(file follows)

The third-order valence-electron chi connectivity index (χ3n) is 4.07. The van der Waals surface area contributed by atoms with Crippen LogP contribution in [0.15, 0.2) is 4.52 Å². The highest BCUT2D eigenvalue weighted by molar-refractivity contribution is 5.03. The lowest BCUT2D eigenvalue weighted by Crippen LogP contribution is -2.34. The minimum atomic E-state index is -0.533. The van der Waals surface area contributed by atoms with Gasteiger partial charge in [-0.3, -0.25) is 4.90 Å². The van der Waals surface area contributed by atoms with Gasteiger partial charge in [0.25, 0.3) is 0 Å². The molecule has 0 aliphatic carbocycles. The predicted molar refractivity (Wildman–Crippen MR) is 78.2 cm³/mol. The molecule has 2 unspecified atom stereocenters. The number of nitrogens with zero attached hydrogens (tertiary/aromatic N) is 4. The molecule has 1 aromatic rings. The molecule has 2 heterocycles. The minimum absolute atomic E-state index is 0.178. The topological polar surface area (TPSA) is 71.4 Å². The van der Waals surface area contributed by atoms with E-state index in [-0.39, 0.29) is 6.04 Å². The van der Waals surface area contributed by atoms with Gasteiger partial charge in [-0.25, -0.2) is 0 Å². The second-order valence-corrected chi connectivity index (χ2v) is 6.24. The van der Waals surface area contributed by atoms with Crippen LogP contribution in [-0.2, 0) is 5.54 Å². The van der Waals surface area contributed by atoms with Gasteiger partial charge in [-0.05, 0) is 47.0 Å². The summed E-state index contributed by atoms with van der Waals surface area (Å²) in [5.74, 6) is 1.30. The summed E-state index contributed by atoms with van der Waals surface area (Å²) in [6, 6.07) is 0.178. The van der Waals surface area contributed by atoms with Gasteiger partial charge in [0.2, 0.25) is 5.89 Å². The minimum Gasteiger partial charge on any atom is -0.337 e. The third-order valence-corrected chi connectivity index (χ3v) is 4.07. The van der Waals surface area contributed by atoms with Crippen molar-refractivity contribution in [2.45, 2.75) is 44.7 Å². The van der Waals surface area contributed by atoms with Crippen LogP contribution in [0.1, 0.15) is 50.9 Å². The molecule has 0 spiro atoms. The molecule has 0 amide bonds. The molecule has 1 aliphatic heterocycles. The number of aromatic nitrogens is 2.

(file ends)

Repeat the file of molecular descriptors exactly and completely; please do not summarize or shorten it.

The third-order valence-electron chi connectivity index (χ3n) is 4.07. The van der Waals surface area contributed by atoms with Crippen LogP contribution in [0.15, 0.2) is 4.52 Å². The highest BCUT2D eigenvalue weighted by molar-refractivity contribution is 5.03. The lowest BCUT2D eigenvalue weighted by Crippen LogP contribution is -2.34. The minimum atomic E-state index is -0.533. The van der Waals surface area contributed by atoms with Gasteiger partial charge in [-0.3, -0.25) is 4.90 Å². The van der Waals surface area contributed by atoms with Gasteiger partial charge in [0.25, 0.3) is 0 Å². The molecule has 0 aliphatic carbocycles. The predicted molar refractivity (Wildman–Crippen MR) is 78.2 cm³/mol. The molecule has 2 unspecified atom stereocenters. The number of nitrogens with zero attached hydrogens (tertiary/aromatic N) is 4. The molecule has 1 aromatic rings. The molecule has 2 heterocycles. The minimum absolute atomic E-state index is 0.178. The topological polar surface area (TPSA) is 71.4 Å². The van der Waals surface area contributed by atoms with E-state index in [-0.39, 0.29) is 6.04 Å². The van der Waals surface area contributed by atoms with Gasteiger partial charge in [-0.25, -0.2) is 0 Å². The second-order valence-corrected chi connectivity index (χ2v) is 6.24. The van der Waals surface area contributed by atoms with Crippen LogP contribution in [-0.2, 0) is 5.54 Å². The van der Waals surface area contributed by atoms with Gasteiger partial charge in [-0.05, 0) is 47.0 Å². The summed E-state index contributed by atoms with van der Waals surface area (Å²) in [5.74, 6) is 1.30. The summed E-state index contributed by atoms with van der Waals surface area (Å²) in [6, 6.07) is 0.178. The van der Waals surface area contributed by atoms with Gasteiger partial charge in [0.2, 0.25) is 5.89 Å². The minimum Gasteiger partial charge on any atom is -0.337 e. The third-order valence-corrected chi connectivity index (χ3v) is 4.07. The van der Waals surface area contributed by atoms with Crippen molar-refractivity contribution in [2.45, 2.75) is 44.7 Å². The van der Waals surface area contributed by atoms with Crippen LogP contribution in [0.1, 0.15) is 50.9 Å². The molecule has 0 spiro atoms. The molecule has 0 amide bonds. The molecule has 1 aliphatic heterocycles. The number of aromatic nitrogens is 2.